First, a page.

So, when I heard that women still delivered babies unmedicated, and they were perceived as tough for doing so, I took note.

But years later, when I actually got pregnant, the idea of an epidural sounded divine.

And normal.

After all, child birth is painful, so why wouldn't you numb yourself?

I quickly resolved an epidural was a must.

Now, I just needed an OB. My husband, Steven, had an insurance plan that allowed us to birth at his place of work, a hospital close to our house, for next to nothing; thus, we needed to find a doctor who delivered there. I found two but ruled out the first in a matter of minutes- cold, unfriendly front desk personnel.

Steven, & I booked an appointment with the second OB for the 8 week mark of the pregnancy.

The day of the appointment I took off work early & met Steven at home so we could carpool. Uncontrollable, unpredictable hormone surges & an inability to grasp the coming change a baby would bring, sent us into the worst fight of our marriage.

We arrived at the OB stressed & angry at each other- frightened out of our minds.

How would we raise a child if we couldn't even handle each other?

My husband kept his sunglasses on the entire visit. It didn't take a genius to see we were fighting.

The nurse practitioner that day did what few medical professionals care to do these days- she took her time with us, soothing our fears with her kind presence, introducing us to the fluttering peanut on the monitor- our sweet baby. We were in awe.

I went back to that OB practice faithfully for five months but never met that nurse practitioner again; in fact, the practice was so large that I only met one of the five doctors I was told could deliver our baby.

He spent two minutes with me... once.

No one even knew my name at that place. I was just another pregnant patient they paraded into an exam room each time.

I began to have reservations.

In my heart was a deep seeded fear that I would have to birth in a cold, sterile room with an anonymous white coat waltzing in last minute to tell me to push.

Five months into my pregnancy, I dreaded every doctor's visit & knew I needed to transfer care. But every practice I called had four or five doctors that could potentially deliver my child.

Then, I was introduced to the idea of a doula (woman who accompanies and helps through the birth process. Doulas are known to reduce the chance of c-section and help a woman advocate for her birth plan during labor) by my friend, who had just had a natural birth at home & felt so inspired that she had become a doula herself.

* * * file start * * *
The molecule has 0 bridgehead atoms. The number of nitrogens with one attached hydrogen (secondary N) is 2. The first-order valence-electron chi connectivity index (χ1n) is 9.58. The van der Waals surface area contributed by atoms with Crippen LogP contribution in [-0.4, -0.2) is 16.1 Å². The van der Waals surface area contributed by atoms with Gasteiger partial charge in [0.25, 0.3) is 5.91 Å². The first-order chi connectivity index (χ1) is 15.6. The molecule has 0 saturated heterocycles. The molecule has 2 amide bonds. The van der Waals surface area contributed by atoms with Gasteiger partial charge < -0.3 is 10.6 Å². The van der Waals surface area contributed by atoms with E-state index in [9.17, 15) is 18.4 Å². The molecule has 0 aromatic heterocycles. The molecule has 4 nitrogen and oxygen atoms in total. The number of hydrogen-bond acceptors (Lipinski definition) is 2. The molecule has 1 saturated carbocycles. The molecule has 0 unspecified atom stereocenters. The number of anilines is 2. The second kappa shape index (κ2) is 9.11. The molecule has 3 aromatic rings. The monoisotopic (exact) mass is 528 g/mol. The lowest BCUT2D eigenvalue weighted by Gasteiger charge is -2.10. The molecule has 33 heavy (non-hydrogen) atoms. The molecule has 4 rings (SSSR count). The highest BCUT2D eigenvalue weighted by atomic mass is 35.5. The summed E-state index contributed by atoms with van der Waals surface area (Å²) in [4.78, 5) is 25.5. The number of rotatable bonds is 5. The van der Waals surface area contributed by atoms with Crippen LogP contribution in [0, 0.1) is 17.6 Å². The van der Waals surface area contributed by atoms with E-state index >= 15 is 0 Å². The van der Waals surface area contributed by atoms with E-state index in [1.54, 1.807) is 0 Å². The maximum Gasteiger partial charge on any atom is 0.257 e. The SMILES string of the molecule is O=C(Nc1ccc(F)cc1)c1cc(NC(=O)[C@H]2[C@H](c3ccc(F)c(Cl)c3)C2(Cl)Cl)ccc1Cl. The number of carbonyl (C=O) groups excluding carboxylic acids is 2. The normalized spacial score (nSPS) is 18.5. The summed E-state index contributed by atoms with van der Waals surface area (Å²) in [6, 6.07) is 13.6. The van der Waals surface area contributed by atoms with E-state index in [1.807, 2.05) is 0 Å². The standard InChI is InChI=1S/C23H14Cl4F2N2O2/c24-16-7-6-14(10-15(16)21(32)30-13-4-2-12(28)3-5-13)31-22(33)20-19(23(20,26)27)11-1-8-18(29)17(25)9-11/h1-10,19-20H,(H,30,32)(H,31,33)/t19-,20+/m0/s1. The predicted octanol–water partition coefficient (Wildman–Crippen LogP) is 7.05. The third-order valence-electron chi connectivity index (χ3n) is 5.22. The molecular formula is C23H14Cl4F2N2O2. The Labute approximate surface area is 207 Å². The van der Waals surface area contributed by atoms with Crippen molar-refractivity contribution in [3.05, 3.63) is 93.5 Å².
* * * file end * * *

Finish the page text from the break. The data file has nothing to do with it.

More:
We interviewed & hired one within a week's time- she happened to be my husband's college professor's wife.

Small world.

She asked us to look into the idea of a birth center. I told her I had actually just booked a tour with one but it was out of our network & would cost thousands of dollars.

With her encouragement, Steven & I decided to keep our tour date with Babymoon Inn, a "sanctuary tended by midwives." How nice.

And it was nice. A minute into the tour, my husband was thrilled with the birthing rooms & the custom tub.

"This is awesome, Krisann!"

I still kept my reserves- natural birth was too painful.

But the staff were so passionate & friendly- they took hours with us that first day, answering questions, settling my fears with this idea of "natural birth."

Besides, the hospital was only 3 minutes away & midwives are always careful to transfer care, if the need arises.

For the first time in my life, the idea of birthing, dare I say it, became... exciting.

By request of my doula, I even educated myself by reading numerous, well-researched books on birth, listening to lectures & attending classes at Babymoon Inn.

The more I read, the more I felt confident Steven & I were brought to The Inn by God himself.

My body was meant to do this- I would let no drug or person take this experience from my baby or me.

Impatient by nature, I hoped I wouldn't be like most first time moms & deliver at 41 weeks. When the 36 week mark came, which is when you can safely deliver at a birth center, I began taking primrose oil, eating 6 dates a day, and continued my yoga practice- all hoping it would make Ezra come on time.

At 36 weeks and 5 days, I started having contractions.

Apparently, Ezra inherited some of his momma's impatience because I was experiencing heavy, active labor by noon the next day.

laboring at home


I labored around my house all afternoon & into the early evening, my husband & doula by my side.

It was tough but I never once thought of opting out- I wanted this experience.

Around 5:30 pm, unexpectedly, my labor sped way up. I had urges to push.

Steven & the doula rushed me to the front door of our house but I stopped them.

"I will have this baby right here."

" You can't. Come on Krisann, we'll get you there."

"I feel him coming!" I screamed.

"Put your hand down there. Can you feel his head?" my doula asked.

What I thought was his head was my water bag in tact, with Ezra right behind.

They shuffled me into the car.

As I sat in the back on all fours, it felt
like a scene from a cheesy movie, or dramatic sitcom.

"Brace yourself, speed bump!"

My husband talked me through that whole drive.

When we arrived ten minutes later, I was rushed into the birth room.

I was finally free to push.

I pushed & pushed.

"Can you make sure I don't tear? Is there olive oil?"

"Of course, it's right here."

The smell of the clean sheets & the warmth of the midwives & nurse there made me glad we had made that drive.

Suddenly, the tone of the room changed. I heard the midwives talking quietly & it worried me.

"What's wrong? What is it?"

" We just need you to keep pushing."

His heart rate was lowering from what I could sense.